A Model of Farm Price Levelling when Variability comes from Export Demand, Illustrated with Coffee Marketing Margin Data in Papua New Guinea, 1999-2010

Garry Griffith, Charles Dambui, Stuart Mounter


In this paper a new model of short-term price levelling behaviour is introduced, for the case of variability arising from demand-side factors rather than supply-side factors. The key components are the direction of the information flow in the market, and the ability of value chain participants to adjust their demand for and supply of market services. The model is illustrated using data from the Papua New Guinea coffee industry. Almost all PNG coffee is exported to a wide range of countries. The industry has a competitive marketing structure with many active producers and buyers of various sizes. There is keen competition for the limited supply of coffee, but inefficiency in the pricing mechanism has long been a concern to many producers in the industry, in particular the smallholder coffee producers. They argue that increases in world coffee prices have not been fully passed on to growers, with exporters and processors able to hold their buying prices stable in the face of rising world market prices. In this study marketing margin analysis is used to investigate and test hypotheses related to price levelling, and in addition, the influence of marketing costs and throughput, on the aggregate industry margin, and the exporting margin and processing margin components. Average monthly price data over the period January 1999 to December 2010 are used. Using simple regression models, at the whole chain level short-run price levelling is confirmed and both aggregate costs and total volume of exports are significant determinants of the size of the margin. Short-run price levelling is also confirmed at both the exporting and processing stages, but in the preferred models, while throughput is an important determinant of exporter and processing margins, costs have a significant but negative effect on margins. Partial adjustment processes are important in determining margins at all stages.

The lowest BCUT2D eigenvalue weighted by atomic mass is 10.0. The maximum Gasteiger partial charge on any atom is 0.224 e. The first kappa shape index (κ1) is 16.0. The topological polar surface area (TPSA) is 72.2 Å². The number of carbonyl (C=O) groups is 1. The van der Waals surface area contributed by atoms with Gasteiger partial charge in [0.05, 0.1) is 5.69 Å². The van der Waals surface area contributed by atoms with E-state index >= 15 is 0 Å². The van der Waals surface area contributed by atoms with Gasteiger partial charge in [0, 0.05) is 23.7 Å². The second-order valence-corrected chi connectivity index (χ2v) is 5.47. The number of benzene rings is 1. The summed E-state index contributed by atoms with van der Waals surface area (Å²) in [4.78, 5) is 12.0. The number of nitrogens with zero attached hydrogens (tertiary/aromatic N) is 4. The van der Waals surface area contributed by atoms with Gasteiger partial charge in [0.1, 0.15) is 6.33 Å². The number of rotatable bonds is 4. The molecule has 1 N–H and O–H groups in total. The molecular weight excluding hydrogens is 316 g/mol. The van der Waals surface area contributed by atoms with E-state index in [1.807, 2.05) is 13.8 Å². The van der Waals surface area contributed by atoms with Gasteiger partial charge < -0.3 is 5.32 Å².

Coffee; prices and margins; Papua New Guinea; price levelling

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DOI: https://doi.org/10.18461/ijfsd.v14i3.G2

ISSN 1869-6945


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